We are witnessing endless accounts of leaders who have received the flag of disqualification, raised the white flag of premature surrender, or thrown in the towel because of debilitating discouragement. No doubt, the complexities of modern ministry, the onslaught of extraordinary temptations, and our superficial measurements of pastoral success can erode our personal satisfaction. Yet, the real need is for a clearer more compelling vision of our ultimate calling.
The Infinite Vision of our Call
C.S. Lewis famously stated “It would seem that Our Lord finds our desires not too strong, but too weak. We are half-hearted creatures, fooling about with drink and sex and ambition when infinite joy is offered us, like an ignorant child who wants to go on making mud pies in a slum because he cannot imagine what is meant by the offer of a holiday at the sea. We are far too easily pleased.”[i]
In recent years, God has completely transformed my understanding of our call to leadership. So often, we conclude that we are called to preach, to pastor, to counsel, to pray, and to disciple. The list of options seems endless. I propose that our calling is ultimately clarified in 1 Peter 5:10, where we read that the God of all grace has called us “to his eternal glory in Christ.” To have a heart gripped by a call to “his eternal glory” fuels our ultimate and infinite motivation for integrity and endurance. This can change the way we speak, serve, see, or suffer.
My personal ministry journey factored into my burden for a strong and healthy finish. Some have called me an “OSHA” pastor since on two occasions I was called as the Sr. Pastor in the wake of my predecessor’s high-profile moral failure. When you are the “clean up guy” in multiple contexts, you gain a profound understanding of the causes, consequences, and hopeful corrections that can avert these painful leadership disasters.
Leaders Who Finish Well — Those Who Don’t
My new book, Glorious Finish is framed around four key components of a church leader’s journey. How we engage these realities will invariably set the trajectory for either a glorious finish or dishonorable disqualification.
REASONS – The motives that compel us in ministry are foundational. The book starts with a biblical refresher on the “why” behind all we do.
RHYTHMS – Glorious Finish isolates the paramount choice between the regular rhythms of personal worship in contrast to the drift of spiritual neglect. Worship fuels a humility that shapes all we do. I propose that neglect will predictably lead to subtle self-reliance.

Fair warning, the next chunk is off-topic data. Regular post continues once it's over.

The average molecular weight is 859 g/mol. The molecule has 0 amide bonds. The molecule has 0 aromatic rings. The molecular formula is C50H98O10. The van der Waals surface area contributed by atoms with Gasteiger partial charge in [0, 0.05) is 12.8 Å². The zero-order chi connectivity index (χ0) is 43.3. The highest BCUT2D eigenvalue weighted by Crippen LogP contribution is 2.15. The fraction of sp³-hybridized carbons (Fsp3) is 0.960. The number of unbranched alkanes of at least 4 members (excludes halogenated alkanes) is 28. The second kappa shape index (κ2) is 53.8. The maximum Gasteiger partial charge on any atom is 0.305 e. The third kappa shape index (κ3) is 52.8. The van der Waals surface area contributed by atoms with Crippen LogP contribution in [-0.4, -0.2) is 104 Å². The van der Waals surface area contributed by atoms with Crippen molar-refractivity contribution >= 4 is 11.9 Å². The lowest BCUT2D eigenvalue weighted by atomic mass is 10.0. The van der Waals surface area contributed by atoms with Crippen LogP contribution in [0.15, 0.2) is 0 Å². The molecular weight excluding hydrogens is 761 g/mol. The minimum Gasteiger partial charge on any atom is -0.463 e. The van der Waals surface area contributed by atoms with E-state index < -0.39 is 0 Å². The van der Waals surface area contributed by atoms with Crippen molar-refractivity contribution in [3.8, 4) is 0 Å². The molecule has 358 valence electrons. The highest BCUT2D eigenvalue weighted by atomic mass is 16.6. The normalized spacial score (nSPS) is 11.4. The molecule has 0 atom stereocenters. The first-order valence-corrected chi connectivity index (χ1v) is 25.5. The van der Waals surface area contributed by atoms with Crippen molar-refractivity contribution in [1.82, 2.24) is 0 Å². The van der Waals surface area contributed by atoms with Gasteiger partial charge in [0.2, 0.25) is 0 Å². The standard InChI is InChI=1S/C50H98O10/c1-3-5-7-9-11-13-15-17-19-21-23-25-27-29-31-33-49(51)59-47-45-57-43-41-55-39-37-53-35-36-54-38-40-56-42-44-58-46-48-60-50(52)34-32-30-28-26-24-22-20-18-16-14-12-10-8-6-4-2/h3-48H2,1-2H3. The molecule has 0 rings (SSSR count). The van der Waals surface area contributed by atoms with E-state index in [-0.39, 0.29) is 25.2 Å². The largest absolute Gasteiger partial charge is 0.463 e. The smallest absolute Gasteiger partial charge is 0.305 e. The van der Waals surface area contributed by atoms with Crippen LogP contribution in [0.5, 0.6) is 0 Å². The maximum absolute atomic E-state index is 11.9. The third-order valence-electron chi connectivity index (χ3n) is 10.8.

RESULTS – These contrasting rhythms establish divergent ministry results. Rhythms of worship and humility will set us on a pathway of authenticity, accountability, integrity, and joyful hope. Conversely, neglect and self-reliance can fuel leadership marked by professionalism, entitlement, compartmentalization, and eventually, an underlying dissatisfaction with ministry itself.
These dissimilar ministry lifestyles are reinforced by choices and habits all along the way. The good news is that at any point, a faltering leader can recognize the drift, repent, and return to the better path.
REWARDS – The eternal outcome of our ministry choices is compelling and clearly delineated in the scripture. Ultimately, we must set our hearts on the realities of heaven and cultivate a passion to follow our ultimate call “to his eternal glory in Christ.” (1 Peter 5:10)
Holy, Hopeful Habits
So, how can church leaders build habits that keep them captivated by God and His glory? I think of two habits that can fuel our passion for a glorious finish.
Reaffirming this life as preparatory – The totality of our life and ministry during this brief earthly appearance is but preparation for eternity. D. Martyn Lloyd Jones noted that this life is “nothing but a preparatory school…the antechamber of eternity.”[ii] Randy Alcorn states, “Eternity will hold for us what we have invested here during our life on earth” [iii] This focus on the unseen realities helps outweigh the temporary and visible disappointments of ministry.
Refocusing on the ultimate scoreboard – I believe that much of our discouragement is simply a temporary loss of perspective. We must be anchored in the truth that the real scoreboard is in heaven. The Scorekeeper is perfect and He never misses a call. Tozer’s reminds us “that every day is another day of spiritual preparation, another day of testing and discipline with our heavenly destination in mind.” [iv] With our call to his eternal glory ever in mind, I pray we will be ultimately wise, enduring, and passionate to pursue a truly glorious finish.
[i] C.S. Lewis, The Weight of Glory
[ii] Martyn Lloyd-Jones, Spiritual Depression: Its Causes and Its Cure (Grand Rapids: Eerdmans, 1965), 200-201
[iii] Randy Alcorn, The Law of Rewards: Giving What you Can’ Keep to Gain What You Can’t Lose (Carol Stream, IL: Tyndale Momentum, 2003), 50.
[iv] A. W. Tozer, Tozer for the Christian Leaders: A 365-Day Devotional (Chicago: Moody Publishers, 2001), December 26 entry.